Because thatching is so unusual in this country, I thought it might be fun to offer a series of posts showing the work in progress on our little cottage. For as long as I can remember, I have been in love with thatched cottages, so what you are seeing is the fruition of a lifelong dream come true. Our home has long been dedicated to Our Lady under the title "Our Lady of Knock" (in honor of her appearance in County Mayo, Ireland many years ago) and to St. Patrick, the great saint who brought the Faith to our ancestors.
Scaffolds are erected, and the rain gutters are torn off. Rain runs off thatched roofs so there is no need for gutters. This is a good thing too—our gutters were a mess.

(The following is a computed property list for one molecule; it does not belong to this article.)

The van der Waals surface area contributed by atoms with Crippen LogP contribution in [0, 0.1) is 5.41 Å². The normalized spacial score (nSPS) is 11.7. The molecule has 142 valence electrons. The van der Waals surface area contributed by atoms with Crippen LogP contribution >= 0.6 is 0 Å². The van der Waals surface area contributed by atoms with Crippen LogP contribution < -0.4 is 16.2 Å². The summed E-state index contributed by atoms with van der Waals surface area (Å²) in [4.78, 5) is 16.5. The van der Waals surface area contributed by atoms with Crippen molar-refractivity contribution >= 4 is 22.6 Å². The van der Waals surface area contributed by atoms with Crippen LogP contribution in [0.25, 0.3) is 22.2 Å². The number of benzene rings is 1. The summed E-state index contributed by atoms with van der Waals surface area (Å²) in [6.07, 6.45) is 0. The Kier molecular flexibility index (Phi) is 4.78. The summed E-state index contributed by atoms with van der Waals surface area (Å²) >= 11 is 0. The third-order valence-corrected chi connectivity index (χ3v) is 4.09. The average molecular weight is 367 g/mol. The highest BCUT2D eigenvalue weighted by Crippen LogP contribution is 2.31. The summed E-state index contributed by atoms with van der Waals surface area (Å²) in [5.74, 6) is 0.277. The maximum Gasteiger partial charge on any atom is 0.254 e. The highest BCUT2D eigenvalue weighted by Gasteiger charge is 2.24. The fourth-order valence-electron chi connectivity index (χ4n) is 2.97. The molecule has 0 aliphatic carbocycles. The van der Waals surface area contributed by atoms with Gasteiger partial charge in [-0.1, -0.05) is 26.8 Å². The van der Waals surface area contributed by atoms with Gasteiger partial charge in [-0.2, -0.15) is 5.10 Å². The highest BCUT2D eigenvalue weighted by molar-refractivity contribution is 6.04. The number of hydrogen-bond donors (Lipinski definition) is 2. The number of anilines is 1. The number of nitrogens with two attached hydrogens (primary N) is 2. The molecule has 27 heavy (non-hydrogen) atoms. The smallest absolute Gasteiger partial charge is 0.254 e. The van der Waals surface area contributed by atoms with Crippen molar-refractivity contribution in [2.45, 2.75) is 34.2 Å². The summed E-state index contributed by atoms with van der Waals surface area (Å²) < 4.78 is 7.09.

Where do you find thatchers in this country?
Fortunately, we are a nation of immigrants. We managed to find a man born and raised in the north of England and trained as a master thatcher.
A day or two into the project, the thatch arrived.
Tons and tons of it! It looked like enough to thatch an entire village, not just one small cottage, but thatch is laid on a foot deep, so every last blade is needed.
These golden wheels look like hay, but they are actually water reed, something we have in plenty here on Long Island. Where did we get the reed, you ask? See if you can choose correctly:
a. Cold Spring Harbor, New York
b. Connemara, County Galway, Ireland
c. England's Isle of Wight
d. Aberdeen, Scotland
The answer is—"none of the above."
The reed comes from China! And, having waited eight weeks for it, you might say it came on the proverbial slow boat from China. (This joke was stolen from the thatcher—my guess is that he uses it frequently!)
At the moment, the first side of the roof is nearing completion, so I will be posting more pictures soon. It is looking good!